Arabs still riding the pro-change wave

Published 30.01.2019 01:04

Eight years ago, Arab countries experienced one of the severest trends of change to hit the region in almost a century. Since then, protests have erupted in Tunisia and managed to topple the dictator there and later arrived in Egypt with hundreds of thousands of people taking to the streets and calling for Hosni Mubarak to step down. The protests that hit Egypt, with its strategic location and tremendous cultural influence over the entire Arab world, were a turning point in the history of the Middle East.

Hence, the 18 days of protests against Mubarak inspired the people of different Arab states to take the initiative and launch protests against their rulers, mostly in Libya, Yemen, Syria and Bahrain.These countries have, so far, experienced little progress toward democratization and many setbacks with only the Tunisian model managing to survive the backlash of the Arab counterrevolution coalition, which was established to contain and terminate that wave of change. A coalition, comprised of some Arab monarchies, had been able to ally with the domestically dissatisfied groups to undermine any bid for change in the region. To a large extent, this alliance managed to avert the pro-change attempt in Egypt and tried to do so in Yemen and Libya, where the situation, unfortunately, became a proxy regional war.

These setbacks prompted many to say the wave of change that hit the region in early 2011 had come to an end. However, 2018 was full of developments that many argue the 2011 uprisings inspired with their pro-change wave that has yet to be totally terminated. These events could be summarized in the Palestinian peaceful protests on the Gaza borders, Iraqi people protesting the government's corruption and the Sudanese protests that erupted at the end of the same year.

The decades-long Palestinian struggle against Israeli occupation has inspired not only Arabs but also free people worldwide. Hence, followers of the protests in the region have also seen Palestinian flags and "kufiyahs" among the demonstrators. Even during interviews with youth who led the protests, they said that one of the reasons that prompted them to take to the streets was their government's policies that had not supported the Palestinian cause.

In 2018, Gaza-based Palestinians came up with a creative idea that, to a big extent, stemmed from the Arab Spring's peaceful protests of Arab dictators. Palestinians, who were struggling peacefully against the British mandate during the 1920s and 1930s, have turned, largely, into the armed struggle following the occupation of their lands in 1948. The Gaza-based peaceful protests near the security fence, known as the Great March of Return, for the 45th week in a row was an extension of the Arab Spring. This can be easily seen in choosing Fridays as the days to protest and with the Gazan youth using "revolutionary units, revolutionary youth, and Friday of rage" while protesting.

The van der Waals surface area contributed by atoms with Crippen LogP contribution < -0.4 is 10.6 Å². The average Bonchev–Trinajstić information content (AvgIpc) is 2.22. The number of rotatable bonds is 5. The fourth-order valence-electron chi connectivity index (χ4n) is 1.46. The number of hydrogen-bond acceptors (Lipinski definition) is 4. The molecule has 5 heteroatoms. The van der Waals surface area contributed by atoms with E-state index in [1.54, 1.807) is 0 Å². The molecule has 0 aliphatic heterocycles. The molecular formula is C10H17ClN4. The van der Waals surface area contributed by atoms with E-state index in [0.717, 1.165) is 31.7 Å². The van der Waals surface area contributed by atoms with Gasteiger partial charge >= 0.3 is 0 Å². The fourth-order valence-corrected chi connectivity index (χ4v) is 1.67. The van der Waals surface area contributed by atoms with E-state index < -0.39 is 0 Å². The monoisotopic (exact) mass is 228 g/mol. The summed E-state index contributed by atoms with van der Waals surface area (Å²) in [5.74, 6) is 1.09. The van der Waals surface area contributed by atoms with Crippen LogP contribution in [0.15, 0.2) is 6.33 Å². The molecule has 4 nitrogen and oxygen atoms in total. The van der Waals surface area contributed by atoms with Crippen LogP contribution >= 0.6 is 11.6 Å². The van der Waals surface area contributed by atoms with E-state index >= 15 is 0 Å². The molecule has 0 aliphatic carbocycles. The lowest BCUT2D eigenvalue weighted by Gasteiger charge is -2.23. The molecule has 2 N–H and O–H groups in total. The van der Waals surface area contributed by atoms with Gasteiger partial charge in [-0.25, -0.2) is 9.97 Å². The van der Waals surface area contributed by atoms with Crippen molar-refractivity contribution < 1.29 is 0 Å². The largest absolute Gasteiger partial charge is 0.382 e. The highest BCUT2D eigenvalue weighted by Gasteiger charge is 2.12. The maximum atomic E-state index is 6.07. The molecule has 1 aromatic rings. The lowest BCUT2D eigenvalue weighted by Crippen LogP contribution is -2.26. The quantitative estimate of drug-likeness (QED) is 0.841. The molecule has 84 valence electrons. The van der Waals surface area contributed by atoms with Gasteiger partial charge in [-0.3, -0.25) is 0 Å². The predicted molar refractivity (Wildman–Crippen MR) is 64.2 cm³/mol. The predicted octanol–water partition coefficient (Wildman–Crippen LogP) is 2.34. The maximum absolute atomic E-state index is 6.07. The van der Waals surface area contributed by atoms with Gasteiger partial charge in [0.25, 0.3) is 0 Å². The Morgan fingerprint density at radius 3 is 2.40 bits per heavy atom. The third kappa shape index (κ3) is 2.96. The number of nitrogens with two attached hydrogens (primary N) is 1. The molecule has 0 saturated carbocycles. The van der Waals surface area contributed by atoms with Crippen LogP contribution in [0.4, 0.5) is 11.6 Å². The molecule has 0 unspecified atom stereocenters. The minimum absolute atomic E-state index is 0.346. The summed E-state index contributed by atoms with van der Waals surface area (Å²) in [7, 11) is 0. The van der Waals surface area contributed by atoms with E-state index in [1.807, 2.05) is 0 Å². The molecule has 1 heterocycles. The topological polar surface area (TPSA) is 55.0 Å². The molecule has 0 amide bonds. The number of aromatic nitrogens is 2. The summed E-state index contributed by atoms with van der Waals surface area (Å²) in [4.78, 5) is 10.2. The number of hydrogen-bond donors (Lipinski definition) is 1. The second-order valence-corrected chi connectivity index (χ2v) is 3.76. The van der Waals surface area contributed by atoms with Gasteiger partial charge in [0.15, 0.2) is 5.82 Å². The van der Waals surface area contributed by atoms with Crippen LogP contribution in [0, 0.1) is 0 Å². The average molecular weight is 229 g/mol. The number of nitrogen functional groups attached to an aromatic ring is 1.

Another indicator that the Arab Spring has yet to come to an end was the anti-corruption protests that hit Basra in July last year. In Basra, protesters have been demanding that the government improve public services and provide more job opportunities.

Iraq has been ranking high among Transparency International's annual list on fraud, corruption and mismanagement of the state institutions. The organization's 2017 Corruption Index report showed that Iraq ranked 169th out of 180, which means Baghdad's government is the 11th most corrupt out of a total of 180 in the globe.

The months of protests and the demonstrators' insistence on a peaceful method to accomplish their demands proved that the setbacks affected neighboring Syria during the Arab Spring and didn't deter the Iraqi people from engaging in protests despite the government's nonstop promises to meet their demands.

The abrupt Sudanese protests were the third indicator of the resilience of the Arab Spring for the Arab masses. In a visit he paid to the Egyptian capital in late January, Sudanese President Omar al-Bashar addressed the issue by saying that the demonstrators were trying to copy the Arab Spring in Khartoum. Sudan, home to more than 40 million, has been suffering from crippling economic and life conditions for years.

These three cases in 2018 demonstrate how much Arab youth believe in peaceful change for their relapsing conditions. Eight years have passed since the first flame of the Arab Spring was ignited, and Arab dictators that allied with counterrevolution coalitions have yet to suppress the pro-change trend, despite their iron fist approaches.

* Ph.D. student at Yıldırım Beyazıt University's Department of International Relations

Share on Facebook Share on Twitter